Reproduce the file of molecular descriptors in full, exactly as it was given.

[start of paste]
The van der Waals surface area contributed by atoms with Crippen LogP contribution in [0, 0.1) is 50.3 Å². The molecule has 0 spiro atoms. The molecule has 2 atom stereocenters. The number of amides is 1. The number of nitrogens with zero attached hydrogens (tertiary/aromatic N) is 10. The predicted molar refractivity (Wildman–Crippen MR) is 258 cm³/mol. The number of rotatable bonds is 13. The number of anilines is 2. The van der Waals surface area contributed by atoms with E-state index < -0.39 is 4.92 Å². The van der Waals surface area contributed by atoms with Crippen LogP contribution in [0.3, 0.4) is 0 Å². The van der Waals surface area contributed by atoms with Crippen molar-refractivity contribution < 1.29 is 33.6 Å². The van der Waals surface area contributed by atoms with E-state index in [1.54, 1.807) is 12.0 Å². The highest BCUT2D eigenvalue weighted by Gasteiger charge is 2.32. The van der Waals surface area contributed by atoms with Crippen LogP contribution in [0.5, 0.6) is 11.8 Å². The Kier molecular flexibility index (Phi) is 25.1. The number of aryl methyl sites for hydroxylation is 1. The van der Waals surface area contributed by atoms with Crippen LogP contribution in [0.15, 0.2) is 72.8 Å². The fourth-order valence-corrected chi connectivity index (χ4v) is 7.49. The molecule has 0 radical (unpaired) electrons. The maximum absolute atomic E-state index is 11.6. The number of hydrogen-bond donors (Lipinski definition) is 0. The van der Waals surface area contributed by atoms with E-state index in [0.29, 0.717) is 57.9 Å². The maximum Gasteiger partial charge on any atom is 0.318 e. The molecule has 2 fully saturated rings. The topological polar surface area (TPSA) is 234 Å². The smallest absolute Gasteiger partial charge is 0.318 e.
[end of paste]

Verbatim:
The van der Waals surface area contributed by atoms with Crippen LogP contribution in [0, 0.1) is 50.3 Å². The molecule has 0 spiro atoms. The molecule has 2 atom stereocenters. The number of amides is 1. The number of nitrogens with zero attached hydrogens (tertiary/aromatic N) is 10. The predicted molar refractivity (Wildman–Crippen MR) is 258 cm³/mol. The number of rotatable bonds is 13. The number of anilines is 2. The van der Waals surface area contributed by atoms with E-state index < -0.39 is 4.92 Å². The van der Waals surface area contributed by atoms with Crippen LogP contribution in [0.3, 0.4) is 0 Å². The van der Waals surface area contributed by atoms with Crippen molar-refractivity contribution < 1.29 is 33.6 Å². The van der Waals surface area contributed by atoms with E-state index in [1.54, 1.807) is 12.0 Å². The highest BCUT2D eigenvalue weighted by Gasteiger charge is 2.32. The van der Waals surface area contributed by atoms with Crippen LogP contribution in [0.5, 0.6) is 11.8 Å². The Kier molecular flexibility index (Phi) is 25.1. The number of aryl methyl sites for hydroxylation is 1. The van der Waals surface area contributed by atoms with Crippen LogP contribution in [0.15, 0.2) is 72.8 Å². The fourth-order valence-corrected chi connectivity index (χ4v) is 7.49. The molecule has 0 radical (unpaired) electrons. The maximum absolute atomic E-state index is 11.6. The number of hydrogen-bond donors (Lipinski definition) is 0. The van der Waals surface area contributed by atoms with E-state index in [0.29, 0.717) is 57.9 Å². The maximum Gasteiger partial charge on any atom is 0.318 e. The molecule has 2 fully saturated rings. The topological polar surface area (TPSA) is 234 Å². The smallest absolute Gasteiger partial charge is 0.318 e.